Your Estate Plan Documents
When creating your estate plan, we tailor each document to address your personal needs and interests. The documents outlined below are for a Trust-based estate plan (an estate plan with a Revocable Living Trust rather than a Will). A Will-based estate plan will contain all of the same documents as a Trust-based estate plan except the Will is substituted for the Revocable Living Trust. To learn more about the benefits of having a Revocable Living Trust ("Trust") vs. a Will, see “What is a Trust?” under the Resources tab.
Below are all of the documents that will be included in a Trust-based estate plan.
1) Revocable Living Trust
Your Revocable Living Trust (“Trust”) is the foundation of your estate plan. It contains one set of instructions for your own care if you become disabled or incapacitated and another set of instructions of how you want your estate to be distributed upon your passing. A Trust, unlike a Will, also allows you to keep your instructions and financial affairs private. Once your Trust has been created, all of your assets can be transferred into the Trust (a process also referred to as “funding your Trust”).
2) Pour-Over Will
Your Pour-Over Will leaves any property that was not transferred into your Trust before your death to your Trust when you pass. This Pour-Over Will acts as a form of a “safety net” to capture any assets that were not included in your Trust. Using this Pour-Over Will, any property that was not included in your Trust can be easily transferred into your Trust after your death in probate court. While you will always have your Pour-Over Will to act as a safety net, the goal is to avoid probate all together which can be done if all of your property is transferred into the Trust during your life.
3) Living Will
The Living Will is an important document that outlines your wishes should your death become imminent, you are in a permanent vegetative state, or if you have a terminal illness. Your Living Will also informs your doctors of your wishes regarding extraordinary medical measures.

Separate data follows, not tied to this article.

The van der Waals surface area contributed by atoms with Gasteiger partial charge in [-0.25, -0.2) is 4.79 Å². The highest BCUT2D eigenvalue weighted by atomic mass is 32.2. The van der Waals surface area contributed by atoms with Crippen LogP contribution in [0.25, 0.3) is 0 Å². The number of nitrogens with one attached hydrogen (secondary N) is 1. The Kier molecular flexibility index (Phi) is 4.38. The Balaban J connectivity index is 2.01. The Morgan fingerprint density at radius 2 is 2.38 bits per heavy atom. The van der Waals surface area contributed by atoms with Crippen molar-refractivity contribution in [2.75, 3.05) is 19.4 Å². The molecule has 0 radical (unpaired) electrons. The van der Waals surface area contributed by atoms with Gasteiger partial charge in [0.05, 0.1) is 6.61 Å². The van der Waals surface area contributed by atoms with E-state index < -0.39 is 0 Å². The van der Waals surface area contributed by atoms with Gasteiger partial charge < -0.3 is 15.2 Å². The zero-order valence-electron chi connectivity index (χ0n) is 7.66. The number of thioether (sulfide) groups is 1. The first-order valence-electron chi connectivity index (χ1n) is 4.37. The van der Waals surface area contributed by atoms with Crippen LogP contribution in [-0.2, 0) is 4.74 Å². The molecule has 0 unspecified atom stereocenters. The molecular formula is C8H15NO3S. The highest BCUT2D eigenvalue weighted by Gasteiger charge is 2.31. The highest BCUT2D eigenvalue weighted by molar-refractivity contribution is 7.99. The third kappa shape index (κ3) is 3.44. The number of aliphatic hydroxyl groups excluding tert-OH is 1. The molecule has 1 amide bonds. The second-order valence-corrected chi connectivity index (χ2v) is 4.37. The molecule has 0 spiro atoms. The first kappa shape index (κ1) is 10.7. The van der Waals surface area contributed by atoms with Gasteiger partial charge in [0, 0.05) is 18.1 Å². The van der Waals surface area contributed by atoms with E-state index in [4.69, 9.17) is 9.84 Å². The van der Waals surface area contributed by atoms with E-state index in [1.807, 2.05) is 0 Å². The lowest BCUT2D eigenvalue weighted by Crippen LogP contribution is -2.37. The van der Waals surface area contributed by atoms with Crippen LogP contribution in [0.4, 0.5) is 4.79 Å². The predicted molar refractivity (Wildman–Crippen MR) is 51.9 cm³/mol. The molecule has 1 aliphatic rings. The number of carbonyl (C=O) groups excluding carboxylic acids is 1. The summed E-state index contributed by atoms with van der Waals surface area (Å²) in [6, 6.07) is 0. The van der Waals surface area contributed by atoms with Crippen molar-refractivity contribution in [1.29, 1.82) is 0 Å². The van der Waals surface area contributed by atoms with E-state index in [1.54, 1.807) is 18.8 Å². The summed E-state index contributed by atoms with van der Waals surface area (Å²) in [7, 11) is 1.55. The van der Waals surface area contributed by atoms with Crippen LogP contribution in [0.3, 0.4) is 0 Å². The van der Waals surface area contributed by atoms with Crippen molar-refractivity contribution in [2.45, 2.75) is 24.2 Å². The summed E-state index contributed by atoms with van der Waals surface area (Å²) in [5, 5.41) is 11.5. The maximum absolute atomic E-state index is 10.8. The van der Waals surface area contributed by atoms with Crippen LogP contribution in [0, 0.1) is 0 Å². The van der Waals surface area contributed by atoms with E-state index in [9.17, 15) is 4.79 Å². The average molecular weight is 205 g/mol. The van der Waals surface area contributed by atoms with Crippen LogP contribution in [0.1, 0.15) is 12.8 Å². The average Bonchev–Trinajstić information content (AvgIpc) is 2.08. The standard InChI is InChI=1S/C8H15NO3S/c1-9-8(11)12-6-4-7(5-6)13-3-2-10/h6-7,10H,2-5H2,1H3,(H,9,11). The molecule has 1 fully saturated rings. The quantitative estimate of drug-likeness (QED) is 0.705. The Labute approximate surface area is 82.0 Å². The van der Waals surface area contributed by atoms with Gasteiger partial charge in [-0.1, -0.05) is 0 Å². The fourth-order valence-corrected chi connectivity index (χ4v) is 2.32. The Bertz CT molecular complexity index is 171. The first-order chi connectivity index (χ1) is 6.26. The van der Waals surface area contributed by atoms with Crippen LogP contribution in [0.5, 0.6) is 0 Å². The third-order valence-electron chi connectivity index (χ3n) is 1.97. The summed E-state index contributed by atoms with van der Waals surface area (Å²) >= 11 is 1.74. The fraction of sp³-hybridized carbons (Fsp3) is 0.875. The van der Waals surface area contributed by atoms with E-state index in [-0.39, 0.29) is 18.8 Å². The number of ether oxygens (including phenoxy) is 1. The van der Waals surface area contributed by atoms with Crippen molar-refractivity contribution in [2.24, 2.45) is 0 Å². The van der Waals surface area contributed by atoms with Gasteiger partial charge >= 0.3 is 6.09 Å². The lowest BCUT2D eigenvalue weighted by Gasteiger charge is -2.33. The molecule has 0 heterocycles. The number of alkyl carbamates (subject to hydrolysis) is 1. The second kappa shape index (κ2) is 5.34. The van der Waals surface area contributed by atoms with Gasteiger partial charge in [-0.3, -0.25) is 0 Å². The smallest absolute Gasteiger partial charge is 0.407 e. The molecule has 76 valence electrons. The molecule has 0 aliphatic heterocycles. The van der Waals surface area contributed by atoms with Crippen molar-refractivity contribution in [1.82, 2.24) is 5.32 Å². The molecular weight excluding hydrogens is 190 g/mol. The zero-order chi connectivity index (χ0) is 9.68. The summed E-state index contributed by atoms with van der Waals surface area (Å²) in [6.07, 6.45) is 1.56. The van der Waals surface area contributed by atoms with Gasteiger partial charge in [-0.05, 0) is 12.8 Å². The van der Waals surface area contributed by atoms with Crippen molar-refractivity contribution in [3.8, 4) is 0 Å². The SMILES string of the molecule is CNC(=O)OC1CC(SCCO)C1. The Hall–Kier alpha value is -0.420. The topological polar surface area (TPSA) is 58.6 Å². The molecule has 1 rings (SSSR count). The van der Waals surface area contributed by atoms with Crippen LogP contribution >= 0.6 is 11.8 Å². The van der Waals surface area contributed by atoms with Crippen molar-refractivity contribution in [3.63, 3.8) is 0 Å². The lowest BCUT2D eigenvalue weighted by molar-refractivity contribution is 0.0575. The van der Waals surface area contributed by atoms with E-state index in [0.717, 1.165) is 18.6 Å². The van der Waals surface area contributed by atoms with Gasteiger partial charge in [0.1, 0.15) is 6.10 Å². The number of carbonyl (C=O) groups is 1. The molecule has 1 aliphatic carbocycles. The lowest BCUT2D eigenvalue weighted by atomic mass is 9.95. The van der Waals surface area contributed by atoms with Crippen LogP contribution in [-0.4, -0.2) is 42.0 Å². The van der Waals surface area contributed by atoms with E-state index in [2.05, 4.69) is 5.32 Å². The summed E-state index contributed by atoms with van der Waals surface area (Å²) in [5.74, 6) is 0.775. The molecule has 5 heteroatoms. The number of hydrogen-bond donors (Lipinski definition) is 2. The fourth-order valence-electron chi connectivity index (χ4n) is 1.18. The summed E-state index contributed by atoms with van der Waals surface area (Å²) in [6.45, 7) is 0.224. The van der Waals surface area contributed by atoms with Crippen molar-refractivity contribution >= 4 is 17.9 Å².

4) Trustee’s Affidavit/ Certification of Trust
We will create a Trustee’s Affidavit and a Certification of Trust for you even though both of these documents serve the same purpose. Both documents prove to third parties that your Trust exists and that you, the Trustee, have the power to manage and control your Trust. These documents are generally requested by financial institutions when you are conducting business on behalf of the Trust. Some financial institutions prefer the Trustee's Affidavit whereas some require a Certification of Trust; so we will provide you with both documents.
5) California Advance Health Care Directive
The California Advance Health Care Directive lets you name another individual to serve as your “agent” and make health care decisions if you become incapable of making your own decisions. In this document, you may also express your wishes regarding withholding, or withdrawal of treatment to keep you alive, as wells as provisions regarding pain relief.
6) Authorization for Release of Protected Heath Information
Your Authorization for Release of Protected Health Information allows you to identify the individuals who will be allowed to obtain your protected health information in order to make informed health care decisions.
7) General Durable Power of Attorney/ Uniform Statutory Form Power of Attorney
Both the General Durable Power of Attorney and the Uniform Statutory Form Power of Attorney address the management of your property and estate if you become incapacitated. Some financial institutions require the General Durable Power of Attorney while other institutions require the Uniform Statutory Form. With a Power of Attorney, you are authorizing an agent to manage your estate (i.e. you are authorizing your agent to transfer property into your Trust, make withdrawals from your retirement assets, or do anything else that you would want your agent to do if you become incapacitated).
8) Assignment of Personal Property
This document transfers all of your tangible personal property, including jewelry, clothing, household furniture, works of art, artifacts, electronic equipment, etc. into the Trust. This document will also transfer in all tangible property that you currently own, as well as property you acquire in the future.
9) Personal Property Memorandum
A Personal Property Memorandum is a document that allows you to dispose of additional personal property not specifically referred to in your Trust. For example, if you have a special painting that you would like to leave to your daughter, you can handwrite on this Personal Property Memorandum and indicate that this painting should be left to your daughter. This is the only document in your entire estate plan that you can write on.